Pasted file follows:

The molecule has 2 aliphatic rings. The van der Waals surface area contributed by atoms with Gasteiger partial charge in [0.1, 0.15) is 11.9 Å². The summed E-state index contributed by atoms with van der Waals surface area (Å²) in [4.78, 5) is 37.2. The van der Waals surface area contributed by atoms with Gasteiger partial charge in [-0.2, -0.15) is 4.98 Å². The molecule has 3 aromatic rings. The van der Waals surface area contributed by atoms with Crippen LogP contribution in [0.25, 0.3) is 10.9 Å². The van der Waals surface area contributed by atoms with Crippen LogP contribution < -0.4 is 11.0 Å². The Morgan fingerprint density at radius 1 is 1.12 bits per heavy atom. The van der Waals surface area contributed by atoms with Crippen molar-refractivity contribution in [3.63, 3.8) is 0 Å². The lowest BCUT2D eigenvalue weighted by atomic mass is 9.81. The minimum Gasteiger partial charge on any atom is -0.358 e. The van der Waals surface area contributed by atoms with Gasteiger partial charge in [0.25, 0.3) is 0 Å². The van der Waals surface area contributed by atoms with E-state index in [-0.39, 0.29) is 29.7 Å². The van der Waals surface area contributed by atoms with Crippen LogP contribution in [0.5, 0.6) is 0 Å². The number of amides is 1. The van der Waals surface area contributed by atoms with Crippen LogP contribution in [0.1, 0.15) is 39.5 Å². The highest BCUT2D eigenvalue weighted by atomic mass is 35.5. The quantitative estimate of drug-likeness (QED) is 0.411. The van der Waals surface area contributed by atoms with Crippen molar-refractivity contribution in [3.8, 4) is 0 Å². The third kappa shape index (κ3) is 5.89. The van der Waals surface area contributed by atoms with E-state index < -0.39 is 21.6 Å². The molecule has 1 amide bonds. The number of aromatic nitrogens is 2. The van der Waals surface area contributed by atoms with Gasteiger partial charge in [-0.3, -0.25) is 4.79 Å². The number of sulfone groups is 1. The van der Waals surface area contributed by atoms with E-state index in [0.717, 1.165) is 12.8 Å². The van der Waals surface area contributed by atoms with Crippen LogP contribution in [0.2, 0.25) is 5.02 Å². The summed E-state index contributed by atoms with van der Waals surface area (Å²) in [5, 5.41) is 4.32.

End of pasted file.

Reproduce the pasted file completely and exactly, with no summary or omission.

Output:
The molecule has 2 aliphatic rings. The van der Waals surface area contributed by atoms with Gasteiger partial charge in [0.1, 0.15) is 11.9 Å². The summed E-state index contributed by atoms with van der Waals surface area (Å²) in [4.78, 5) is 37.2. The van der Waals surface area contributed by atoms with Gasteiger partial charge in [-0.2, -0.15) is 4.98 Å². The molecule has 3 aromatic rings. The van der Waals surface area contributed by atoms with Crippen LogP contribution in [0.25, 0.3) is 10.9 Å². The van der Waals surface area contributed by atoms with Crippen LogP contribution < -0.4 is 11.0 Å². The Morgan fingerprint density at radius 1 is 1.12 bits per heavy atom. The van der Waals surface area contributed by atoms with Crippen molar-refractivity contribution in [3.63, 3.8) is 0 Å². The lowest BCUT2D eigenvalue weighted by atomic mass is 9.81. The minimum Gasteiger partial charge on any atom is -0.358 e. The van der Waals surface area contributed by atoms with Gasteiger partial charge in [0.25, 0.3) is 0 Å². The van der Waals surface area contributed by atoms with E-state index in [-0.39, 0.29) is 29.7 Å². The van der Waals surface area contributed by atoms with Crippen LogP contribution in [0.5, 0.6) is 0 Å². The number of amides is 1. The van der Waals surface area contributed by atoms with Crippen LogP contribution in [0.1, 0.15) is 39.5 Å². The highest BCUT2D eigenvalue weighted by atomic mass is 35.5. The quantitative estimate of drug-likeness (QED) is 0.411. The van der Waals surface area contributed by atoms with Crippen molar-refractivity contribution in [3.8, 4) is 0 Å². The third kappa shape index (κ3) is 5.89. The van der Waals surface area contributed by atoms with E-state index < -0.39 is 21.6 Å². The molecule has 1 amide bonds. The number of aromatic nitrogens is 2. The van der Waals surface area contributed by atoms with Gasteiger partial charge in [-0.3, -0.25) is 4.79 Å². The number of sulfone groups is 1. The van der Waals surface area contributed by atoms with E-state index in [0.717, 1.165) is 12.8 Å². The van der Waals surface area contributed by atoms with Crippen LogP contribution in [0.2, 0.25) is 5.02 Å². The summed E-state index contributed by atoms with van der Waals surface area (Å²) in [5, 5.41) is 4.32.